A decade and a half ago, African-American politicians began to break out of this civil rights era box. On the Republican side were a handful of black conservatives, including former Rep. J.C. Watts (R-Okla.) and perennial candidate Alan Keyes, who emerged as the antithesis of the Rangels and the Waterses. They have argued that traditional big government liberalism has hurt blacks more than it has helped them—a strategy that hasn't earned them many black votes, but won these African-American politicians a following among white conservatives partial to the notion that a low-tax, small government philosophy could solve problems of poverty and race, too. This faith energized conservatives, but was as limiting as the civil-rights agenda, keeping politicians like Watts from drawing votes from any but committed Republicans.
Around the same time, a new political character emerged, one that could, and did, win statewide office. Its most recognizable incarnations were one term Sen. Carol Moseley Braun (D-Ill.), former New York State comptroller H. Carl McCall, and the current lieutenant governor of Maryland, Michael Steele. They came through integrated institutions: Braun, a favorite of the multi-ethnic Chicago machine, had been Cook County Recorder of Deeds; Steele, a Republican who in recent weeks has become the GOP's cable show surrogate of choice, was a lawyer and entrepreneur; and McCall had been a banker and corporate boardroom fixture whose voice always had a tinge of Dartmouth in it. They were educated, successful, and were not seen by whites as culturally alien. But they also were wholly conventional partisans, captains of ideologically unrocked boats; they won office by picking up loyal party voters—they crossed racial lines but not political ones, and so have generated no great national excitement. Even when, in 1992, she was elected to become the first black senator since Reconstruction, few thought Braun might someday be president.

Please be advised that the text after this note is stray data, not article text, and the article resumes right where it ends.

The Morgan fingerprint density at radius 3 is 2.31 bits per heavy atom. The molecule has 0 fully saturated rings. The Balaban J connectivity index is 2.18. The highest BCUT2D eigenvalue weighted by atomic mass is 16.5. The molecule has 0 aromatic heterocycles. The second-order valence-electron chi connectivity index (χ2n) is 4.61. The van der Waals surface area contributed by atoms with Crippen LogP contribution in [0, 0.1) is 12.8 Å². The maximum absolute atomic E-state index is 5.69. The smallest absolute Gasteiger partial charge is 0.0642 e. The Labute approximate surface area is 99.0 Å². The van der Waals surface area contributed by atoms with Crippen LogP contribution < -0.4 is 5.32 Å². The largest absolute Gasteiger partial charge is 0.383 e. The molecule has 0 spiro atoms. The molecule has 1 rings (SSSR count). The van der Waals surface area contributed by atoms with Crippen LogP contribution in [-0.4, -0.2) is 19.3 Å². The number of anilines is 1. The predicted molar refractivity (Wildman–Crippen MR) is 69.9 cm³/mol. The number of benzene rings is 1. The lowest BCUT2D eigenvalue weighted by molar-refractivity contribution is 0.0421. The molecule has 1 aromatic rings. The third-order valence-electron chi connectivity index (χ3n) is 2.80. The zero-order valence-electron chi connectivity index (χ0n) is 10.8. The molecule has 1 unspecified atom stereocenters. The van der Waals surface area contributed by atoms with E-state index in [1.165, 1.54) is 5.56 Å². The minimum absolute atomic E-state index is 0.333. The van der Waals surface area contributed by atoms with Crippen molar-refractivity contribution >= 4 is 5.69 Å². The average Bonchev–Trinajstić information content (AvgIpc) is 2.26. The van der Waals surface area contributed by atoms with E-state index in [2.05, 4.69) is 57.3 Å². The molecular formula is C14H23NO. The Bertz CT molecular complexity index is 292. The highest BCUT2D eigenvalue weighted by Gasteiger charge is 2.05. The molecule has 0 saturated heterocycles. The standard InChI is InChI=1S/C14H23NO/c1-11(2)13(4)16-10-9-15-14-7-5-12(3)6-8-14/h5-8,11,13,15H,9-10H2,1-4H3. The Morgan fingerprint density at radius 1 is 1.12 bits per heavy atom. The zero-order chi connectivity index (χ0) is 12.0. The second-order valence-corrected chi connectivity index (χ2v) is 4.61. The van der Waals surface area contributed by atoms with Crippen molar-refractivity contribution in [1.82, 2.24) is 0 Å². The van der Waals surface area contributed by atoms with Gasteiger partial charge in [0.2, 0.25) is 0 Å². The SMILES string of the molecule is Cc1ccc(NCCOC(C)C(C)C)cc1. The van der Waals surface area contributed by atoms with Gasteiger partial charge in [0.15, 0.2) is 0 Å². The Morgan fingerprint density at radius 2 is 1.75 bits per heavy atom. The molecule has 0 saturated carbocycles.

But there was also Doug Wilder, who became governor of Virginia in 1989 by voicing a very different politics. The symbolic import of Wilder's win seemed profound: A black man was now running the home state of the Confederacy and Robert E. Lee, from a city whose prettiest avenue is dotted by monuments to the Confederate dead. But more important was Wilder's political idiosyncraticity: He favored both balanced budgets and tougher measures on crime. As the national Democratic Party struggled to move itself to the center, Wilder came to seem a perfect symbol of what the party could become. National press outlets from U.S. News & World Report to "CBS News" ran profiles wondering whether Wilder might be the first black president, and his supporters, buoyed by donations from Democratic fundraisers around the country, began making plans for a run at the White House. But Wilder's formal presidential candidacy would turn out to be a failure. It lasted nine months, and Wilder won his biggest headlines for his weird struggle with Jesse Jackson, whom Wilder alternately embraced and accused of undermining black support for his candidacy. Wilder's policies were a muddle, too; it was hard to could figure out whether he stood with the liberals or the centrists.